But when someone shows up randomly with bright pink hair, and it wasn’t Halloween last night, what is being communicated? When someone uses very dark mascara and eye liner, what is being communicated? When someone dresses eccentrically, what is being communicated? What does it mean? Christians are obligated to do everything to the glory of God, offering their bodies as living sacrifices, laying their lives down in love for one another as Christ has laid His life down for us. At best, eccentric and odd presentations are like speaking in tongues. Maybe you are a specialist in make-up history, and you can trace your thick eye-liner to the pious prayers of St. Augustine’s mom. But if no one else knows that, you’re speaking in a foreign language: “There are doubtless many different languages in the world, and none is without meaning, but if I do not know the meaning of the language, I will be a foreigner to the speaker and the speaker a foreigner to me” (1 Cor. 14:10-11). And if you speak in the tongues of men and angels and have not love, you are a noisy gong or a clanging symbol (1 Cor. 13:1). But that’s at best — at worst, you’re actually adopting some of the anarchy and relativism of the world. They are saying that anything can mean anything. They are destroying love by their actions. They insist that a man sodomizing another man may be defined as love. They insist that a woman having her breasts removed (for psychological reasons, e.g. she thinks she is a man) can be defined as kindness. They insist that a woman having a boy’s hair cut can mean beautiful. And they insist that telling the truth about any of these things is actually hate speech. And they are busy offering this anarchic worldview up in their clothing catalogues, their fashion shows, their movies, and music. Be yourself. You can be anything you want. Choose your own destiny. Follow your heart. Except of course, if you are Harvey Weinstein or Donald Trump or Kevin Spacey. Then you might not want to follow your heart so much or be yourself because… um… well, we don’t really know why, but… the Russians!
So here’s the point: we are always called to serve one another, love one another, including our enemies, including those who persecute us, returning blessing for cursing. But all of this depends upon a vocabulary, a language of words, signs, and symbols that allow for love and kindness and honor to be communicated. In the classic missionary account Peace Child, Don Richardson recounts the custom of certain savage natives of befriending members of another tribe, inviting them for meals, sharing holidays, a custom they called “fattening with friendship,” the goal of which was to eventually (and suddenly) kill and eat the person. This is what paganism always does, and this is one of the great problems with Black Panther (but that’s for another blog post). Paganism, unbelief, rejection of the Triune God always cuts at the heart of love and friendship and hospitality and honor. But God in His mercy has come to bring us back to the truth, to tell the truth about our lies and sin and rebellion, and to truly deal with it all. This is the path of Christian sincerity, love, and hospitality — it isn’t flattery, it isn’t hatred masked as friendship, it isn’t pretending.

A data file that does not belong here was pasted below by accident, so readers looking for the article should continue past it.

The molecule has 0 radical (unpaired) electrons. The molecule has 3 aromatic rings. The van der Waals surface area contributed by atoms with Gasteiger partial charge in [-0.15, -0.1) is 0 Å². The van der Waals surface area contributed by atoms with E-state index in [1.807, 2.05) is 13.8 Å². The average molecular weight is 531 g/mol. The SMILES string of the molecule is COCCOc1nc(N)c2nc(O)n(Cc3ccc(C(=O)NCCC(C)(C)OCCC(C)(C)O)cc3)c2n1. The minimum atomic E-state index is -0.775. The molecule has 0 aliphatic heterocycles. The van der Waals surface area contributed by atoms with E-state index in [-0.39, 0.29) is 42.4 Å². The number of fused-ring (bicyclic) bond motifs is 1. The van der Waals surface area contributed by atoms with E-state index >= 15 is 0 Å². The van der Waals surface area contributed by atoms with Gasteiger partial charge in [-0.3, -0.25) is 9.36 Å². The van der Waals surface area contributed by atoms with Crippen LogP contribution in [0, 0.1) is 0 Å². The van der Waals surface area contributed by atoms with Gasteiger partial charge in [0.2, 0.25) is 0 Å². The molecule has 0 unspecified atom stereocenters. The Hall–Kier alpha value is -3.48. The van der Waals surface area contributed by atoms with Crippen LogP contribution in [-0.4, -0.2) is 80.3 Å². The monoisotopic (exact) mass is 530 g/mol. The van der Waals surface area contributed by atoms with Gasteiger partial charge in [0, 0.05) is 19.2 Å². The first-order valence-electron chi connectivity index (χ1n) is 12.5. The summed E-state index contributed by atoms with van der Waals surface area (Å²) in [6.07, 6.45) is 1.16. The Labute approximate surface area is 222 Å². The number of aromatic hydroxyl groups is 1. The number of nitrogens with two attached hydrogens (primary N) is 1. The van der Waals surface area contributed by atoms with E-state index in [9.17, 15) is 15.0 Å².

Christian worship should be the center of this sincerity because God only receives worship in spirit and in truth. But the good news is that this is what salvation is. When God gives sinners new hearts, He gives them the desire to worship, and this is principally given in the gift of the Holy Spirit who also gives the ability to worship. This Spirit is in the process of reversing the curse of Babel, so that we might offer sincere worship together, with one voice, one heart, and one mind. And if this is the center of our lives together in Christ, surely other signs of friendship, hospitality, and thoughtfulness flow from this too. It’s not legalism to say that all that metal in your face is barbaric — literally, it communicates confusion, like those ancient European savages that seemed to the Romans to be saying bar-bar-bar. It’s not legalism to say all those tattoos make you look like a cannibal. That kind linguistic violence is cannibalistic. And I’m not talking about some dumb little heart you have on your ankle. I’m talking about the culture of ink, the lust for cutting, the self-loathing and self-mutilation that necessarily accompanies the rejection of the peace of Christ. But don’t fool yourself, saying that when you go into that temple, to get that sweet Hebrew tat on your neck, you’re not worshiping their gods.